As for the reference to drag, the only situation that I recall was also from November. I don't recall who brought it up but certainly not me, but someone brought up a silly formula for giving yourself a pseudonym when there were no students and the staff was chatting. The formula was ones first pet's name and first street one lived on. I had heard the formula before but I heard it as a formula for arriving at a stripper name, though it was I believe presented yielding noms de drag in November. Not particularly offended but wanting to point out the silliness, I believe I offered that mine would be "Edward 1000 North". And, the only other references to people's names I remember was J- inquiring about the nationality of B- after an info call. She said he sounded African. I told her the name seemed Semitic, probably Ethiopic, but I wasn't sure which language as I have not studied them much. She went on to tell me what kind of people North Africans are: very friendly and happy but greedy. She told me that when she was a social worker -- who knew -- the African refugee families she worked with always complained of having nothing when they had enough. One mom complained that the family had only one laptop and that poor [I don't remember the name] doesn't have one. She confided the she didn't even have a laptop at the time. The only other reference to anyone's name that I recall was, upon reading the last name Gross or Grossman from a list of VIPs I believe, whom she wanted me to call in order to make appointments for her, I said "that's a rather unfortunately name." All of this is beside the point, however.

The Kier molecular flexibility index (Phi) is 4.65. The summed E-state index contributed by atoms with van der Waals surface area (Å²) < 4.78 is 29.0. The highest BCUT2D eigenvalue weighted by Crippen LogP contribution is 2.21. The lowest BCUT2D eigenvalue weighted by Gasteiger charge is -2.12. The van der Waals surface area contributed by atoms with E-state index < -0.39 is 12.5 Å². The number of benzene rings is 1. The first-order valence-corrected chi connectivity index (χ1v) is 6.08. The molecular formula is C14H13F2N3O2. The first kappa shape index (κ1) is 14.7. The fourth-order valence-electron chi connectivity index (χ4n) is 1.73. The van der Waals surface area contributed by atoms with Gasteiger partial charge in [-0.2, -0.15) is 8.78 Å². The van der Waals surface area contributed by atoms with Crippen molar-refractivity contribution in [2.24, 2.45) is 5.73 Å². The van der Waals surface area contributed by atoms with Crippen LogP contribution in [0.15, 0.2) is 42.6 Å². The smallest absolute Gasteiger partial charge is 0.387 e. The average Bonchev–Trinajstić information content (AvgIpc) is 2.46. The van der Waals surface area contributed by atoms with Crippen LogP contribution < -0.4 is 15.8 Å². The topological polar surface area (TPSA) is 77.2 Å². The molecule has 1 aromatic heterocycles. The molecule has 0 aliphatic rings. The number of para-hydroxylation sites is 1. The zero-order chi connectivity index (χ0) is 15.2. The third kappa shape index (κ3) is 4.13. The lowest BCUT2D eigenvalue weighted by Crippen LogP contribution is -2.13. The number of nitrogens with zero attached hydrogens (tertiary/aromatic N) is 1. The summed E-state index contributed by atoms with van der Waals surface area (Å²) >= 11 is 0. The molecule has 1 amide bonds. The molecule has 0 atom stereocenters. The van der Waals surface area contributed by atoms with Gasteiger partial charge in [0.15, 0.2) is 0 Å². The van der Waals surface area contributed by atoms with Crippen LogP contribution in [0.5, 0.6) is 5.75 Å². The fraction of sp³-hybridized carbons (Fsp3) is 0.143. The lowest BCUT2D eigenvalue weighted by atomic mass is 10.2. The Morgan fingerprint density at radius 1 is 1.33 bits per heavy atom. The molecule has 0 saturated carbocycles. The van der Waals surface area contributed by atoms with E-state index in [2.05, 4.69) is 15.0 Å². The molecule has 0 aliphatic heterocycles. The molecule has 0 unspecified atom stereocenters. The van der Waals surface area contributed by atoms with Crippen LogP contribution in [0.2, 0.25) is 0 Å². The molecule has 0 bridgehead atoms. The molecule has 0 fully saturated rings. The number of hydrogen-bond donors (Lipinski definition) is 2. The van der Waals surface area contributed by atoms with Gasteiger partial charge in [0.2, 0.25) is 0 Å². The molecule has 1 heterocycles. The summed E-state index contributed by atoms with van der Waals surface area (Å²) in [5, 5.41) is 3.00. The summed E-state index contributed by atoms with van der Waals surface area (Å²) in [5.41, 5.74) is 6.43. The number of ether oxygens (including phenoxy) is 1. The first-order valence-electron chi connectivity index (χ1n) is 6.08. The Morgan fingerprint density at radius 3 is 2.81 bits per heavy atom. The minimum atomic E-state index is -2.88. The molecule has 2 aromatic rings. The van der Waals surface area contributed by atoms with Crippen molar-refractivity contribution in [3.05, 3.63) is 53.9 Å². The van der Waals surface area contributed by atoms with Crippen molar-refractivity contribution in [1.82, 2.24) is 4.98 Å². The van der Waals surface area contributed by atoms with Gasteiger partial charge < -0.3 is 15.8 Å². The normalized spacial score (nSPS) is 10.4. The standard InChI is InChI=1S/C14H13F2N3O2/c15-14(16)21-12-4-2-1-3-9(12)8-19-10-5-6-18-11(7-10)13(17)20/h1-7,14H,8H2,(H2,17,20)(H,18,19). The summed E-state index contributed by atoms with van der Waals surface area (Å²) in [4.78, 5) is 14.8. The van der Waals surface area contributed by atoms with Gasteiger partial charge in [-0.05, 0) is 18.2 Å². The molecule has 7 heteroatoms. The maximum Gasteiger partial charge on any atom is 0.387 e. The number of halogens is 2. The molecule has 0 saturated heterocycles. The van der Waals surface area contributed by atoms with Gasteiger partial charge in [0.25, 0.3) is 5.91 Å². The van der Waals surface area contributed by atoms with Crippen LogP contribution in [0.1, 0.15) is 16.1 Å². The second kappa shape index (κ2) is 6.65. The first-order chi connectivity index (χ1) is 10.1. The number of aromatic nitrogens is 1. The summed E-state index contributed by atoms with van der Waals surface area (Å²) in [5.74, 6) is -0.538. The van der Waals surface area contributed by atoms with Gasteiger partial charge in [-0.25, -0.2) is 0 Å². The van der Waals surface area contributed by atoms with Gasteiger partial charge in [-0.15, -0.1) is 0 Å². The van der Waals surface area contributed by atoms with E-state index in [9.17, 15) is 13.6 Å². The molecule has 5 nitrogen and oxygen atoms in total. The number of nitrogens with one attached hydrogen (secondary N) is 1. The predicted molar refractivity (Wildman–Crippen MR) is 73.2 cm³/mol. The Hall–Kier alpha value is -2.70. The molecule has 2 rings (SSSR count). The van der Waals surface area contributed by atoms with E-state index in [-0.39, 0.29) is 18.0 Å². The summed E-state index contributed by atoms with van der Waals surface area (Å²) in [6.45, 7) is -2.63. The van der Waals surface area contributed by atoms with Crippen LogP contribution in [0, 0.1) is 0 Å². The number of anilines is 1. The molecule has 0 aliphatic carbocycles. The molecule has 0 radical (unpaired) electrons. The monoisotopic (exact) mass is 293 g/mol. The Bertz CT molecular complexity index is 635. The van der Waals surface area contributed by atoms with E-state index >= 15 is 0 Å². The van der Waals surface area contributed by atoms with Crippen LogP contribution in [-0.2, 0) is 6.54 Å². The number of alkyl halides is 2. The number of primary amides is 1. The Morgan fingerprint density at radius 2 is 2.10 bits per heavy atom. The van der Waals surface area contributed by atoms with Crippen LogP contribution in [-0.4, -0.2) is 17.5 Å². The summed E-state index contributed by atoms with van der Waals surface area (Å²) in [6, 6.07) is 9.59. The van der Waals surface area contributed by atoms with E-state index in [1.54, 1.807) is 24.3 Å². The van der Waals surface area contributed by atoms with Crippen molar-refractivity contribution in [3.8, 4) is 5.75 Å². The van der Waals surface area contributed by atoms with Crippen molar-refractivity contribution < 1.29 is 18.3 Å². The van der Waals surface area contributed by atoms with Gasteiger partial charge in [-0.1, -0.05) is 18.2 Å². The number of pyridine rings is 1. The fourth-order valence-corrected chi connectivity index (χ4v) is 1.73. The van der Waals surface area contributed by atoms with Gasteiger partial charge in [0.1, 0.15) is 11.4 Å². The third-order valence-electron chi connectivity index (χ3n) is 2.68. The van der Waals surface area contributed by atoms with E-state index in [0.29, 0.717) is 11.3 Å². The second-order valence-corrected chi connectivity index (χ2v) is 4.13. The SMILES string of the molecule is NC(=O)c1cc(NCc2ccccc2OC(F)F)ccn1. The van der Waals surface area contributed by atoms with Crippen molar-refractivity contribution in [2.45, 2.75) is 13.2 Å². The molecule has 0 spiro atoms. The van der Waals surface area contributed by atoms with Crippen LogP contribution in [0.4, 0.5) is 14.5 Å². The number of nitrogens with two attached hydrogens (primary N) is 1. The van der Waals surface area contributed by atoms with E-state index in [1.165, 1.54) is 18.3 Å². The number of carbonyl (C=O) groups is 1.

I have never discussed my orientation with J-, nor have I made allusions to it, nor have I made derogatory or otherwise sexual comments. Even if I had, I am not the source of the ignorant stereotypes which lead to the conclusion that I am gay and the explicit belief that I am better suited for a different job. And I am disturbed to think that people interpret my actions or words as an employee as being homosexual in nature. And, I am at a loss for how any of that would be relevant in any case. One would not be interested in whether a racial minority failed to appear white in the context of concerns about racism. I am deeply disturbed by the implicit relevance of all of this, by the apparent underlying belief that if I presented myself as gay in someway that I invited the abuse.

As for whether or not J-'s comments actually referred to sexual orientation, I will point out that these were reported not by me but by K-. Because of all the recent quits, I was talking to K- about the work environment for the staff in general and K- asked for specific examples. She fell silent when I repeated those comments. She apologized to me for the terrible situation I was in and eventually told me she would get back to me to tell me what my options are. She called back to tell me that after she "stopped hyperventilating", she realized that she was compelled to report. I did not tell her that I was gay or that found those comments derogatory and disrespectful toward gay people.The former can be inferred by a number of factors including the very fact of my mentioning it as a problem, and the latter is obvious. However, as a Berkeley trained linguist, I would be happy to explicate the obviousness of these.

She prefaced the October 20th staff meeting with "We have not have not had a staff meeting since Corey became OM. This is like his second coming out" and laughed as an nonsophisticate reciting a joke. She had obviously put much effort in to it and was very pleased with it. It was the second time she had said it. She also said it just moments earlier in my office while she, I and the consultant were discussing the meeting. "Coming out" refers to one of two things. It refers to the formal event, formerly more frequently celebrated by the affluent, marking the transition between youth and womanhood. It also refers to the transition of those of the queer community when they begin telling others that they are queer. The "second" of "second coming out" presupposes a first coming out. Given the reference of "coming out", this comment implies that I am either a woman or queer or both. The "his" of "his second coming out" prevents the implication that I am a woman, and thus the entire phrase implies that I am queer. I trust that her words match her pictures as she is a L- employee, so I am completely confident that this is precisely what she intended.